I really didn't know what to expect from this one, but it was definitely worth the listen. I didn't realise it was meant to be an allegory. I was taking it as a straightforward adventure story - a far-fetched one, but Pi's exploits remained JUST within the bounds of possibility - until the algae island, and the incident with the French sailor. That's when it all got a bit weird, and I have to say, less enjoyable, as I couldn't work out what on earth was supposed to be going on. It was good to find a writer with such original ideas - this was like nothing else! However, I'm afraid I still haven't got the allegory.....is the tiger meant to represent God?
"A good plot, made tedious by the writing"
This book opens promisingly with some intriguing questions: who is Tess hiding from? Why is she running away? - but unfortunately as the story develops it becomes very tedious. The main problem is the exceptionally slow pace of the plot. There is a good story in here but it is difficult to find underneath all the padding: endless minute descriptions of mundane events, and far too many long-winded conversations and discussions which don?t serve either to illuminate the characters or move the story along.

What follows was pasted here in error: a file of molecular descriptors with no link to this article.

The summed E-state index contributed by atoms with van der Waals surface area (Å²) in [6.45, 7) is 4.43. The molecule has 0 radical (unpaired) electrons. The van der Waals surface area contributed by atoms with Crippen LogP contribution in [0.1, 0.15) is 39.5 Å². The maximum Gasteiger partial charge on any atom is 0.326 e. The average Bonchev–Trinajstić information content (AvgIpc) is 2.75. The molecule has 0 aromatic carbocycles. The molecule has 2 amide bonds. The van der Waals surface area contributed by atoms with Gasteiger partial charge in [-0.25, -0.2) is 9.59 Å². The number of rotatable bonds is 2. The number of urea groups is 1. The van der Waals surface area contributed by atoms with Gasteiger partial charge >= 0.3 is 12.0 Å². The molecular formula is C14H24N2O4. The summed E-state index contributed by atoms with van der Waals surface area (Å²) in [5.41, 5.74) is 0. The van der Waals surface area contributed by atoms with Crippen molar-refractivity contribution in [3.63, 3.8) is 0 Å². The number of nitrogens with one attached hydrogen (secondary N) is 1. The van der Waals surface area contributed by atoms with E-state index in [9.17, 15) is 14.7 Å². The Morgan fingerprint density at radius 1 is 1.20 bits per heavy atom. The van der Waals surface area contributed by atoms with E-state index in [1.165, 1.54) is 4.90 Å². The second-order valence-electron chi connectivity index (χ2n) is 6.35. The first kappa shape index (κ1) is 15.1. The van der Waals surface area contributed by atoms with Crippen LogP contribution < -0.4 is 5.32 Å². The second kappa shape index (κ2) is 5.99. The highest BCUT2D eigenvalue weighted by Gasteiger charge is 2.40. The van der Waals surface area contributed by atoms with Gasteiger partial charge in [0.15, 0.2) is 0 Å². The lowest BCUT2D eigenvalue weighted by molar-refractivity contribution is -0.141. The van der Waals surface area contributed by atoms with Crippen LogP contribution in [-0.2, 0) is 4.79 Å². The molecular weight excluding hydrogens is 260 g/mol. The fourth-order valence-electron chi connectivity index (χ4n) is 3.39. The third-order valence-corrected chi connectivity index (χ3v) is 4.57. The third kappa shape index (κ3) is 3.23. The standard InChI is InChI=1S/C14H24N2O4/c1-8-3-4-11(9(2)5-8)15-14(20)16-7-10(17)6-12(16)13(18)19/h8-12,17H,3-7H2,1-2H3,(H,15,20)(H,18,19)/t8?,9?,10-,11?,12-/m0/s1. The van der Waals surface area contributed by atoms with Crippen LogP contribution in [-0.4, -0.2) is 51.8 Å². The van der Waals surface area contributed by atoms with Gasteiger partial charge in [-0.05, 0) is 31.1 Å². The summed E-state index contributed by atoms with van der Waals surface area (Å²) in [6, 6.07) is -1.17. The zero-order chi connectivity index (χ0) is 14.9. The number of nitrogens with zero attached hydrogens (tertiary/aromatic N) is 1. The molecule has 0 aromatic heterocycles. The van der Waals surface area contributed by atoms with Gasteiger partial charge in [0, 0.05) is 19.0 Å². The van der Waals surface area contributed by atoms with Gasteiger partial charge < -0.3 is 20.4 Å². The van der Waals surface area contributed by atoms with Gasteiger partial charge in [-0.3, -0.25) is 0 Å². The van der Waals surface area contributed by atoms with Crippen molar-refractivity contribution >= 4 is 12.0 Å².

Tess is supposed to be thirty but a lot of the time she behaves like a silly teenager. The author may have deliberately made her a bit dappy in an attempt to make her character more appealing, but I just found her irritating.
Although the descriptions of the locations are very detailed, I never felt that they evoked much of an atmosphere or captured a spirit of place. There are occasional moments of tension and drama, but these are eclipsed by the plodding tempo of the rest of the story. The switches between past and present tense are pointless and annoying.
I struggled on to the end, but wished I hadn?t wasted time on the last hour, in which nothing really happens but a parcelling-up into a saccharine happy ending. Whatever Joe?s excuses, I find it quite inconceivable that he ?forgot? to mention to Tess the decision he has made about the house.
This is the first book I have listened to/read by Freya North, and I?m afraid it doesn?t inspire me to try any of her others.
"A ripping yarn"
A ripping yarn! Attitudes a bit outdated now, but great fun.
This was one of my mother?s favourite books. She used to quote from it: ?birds in their little nests agree?; ?don?t let the sun go down upon your anger?; ?into every life a little rain must fall?, etc. I think she saw the March family as an ideal, and wished that we were more like them. We weren?t (thank heaven).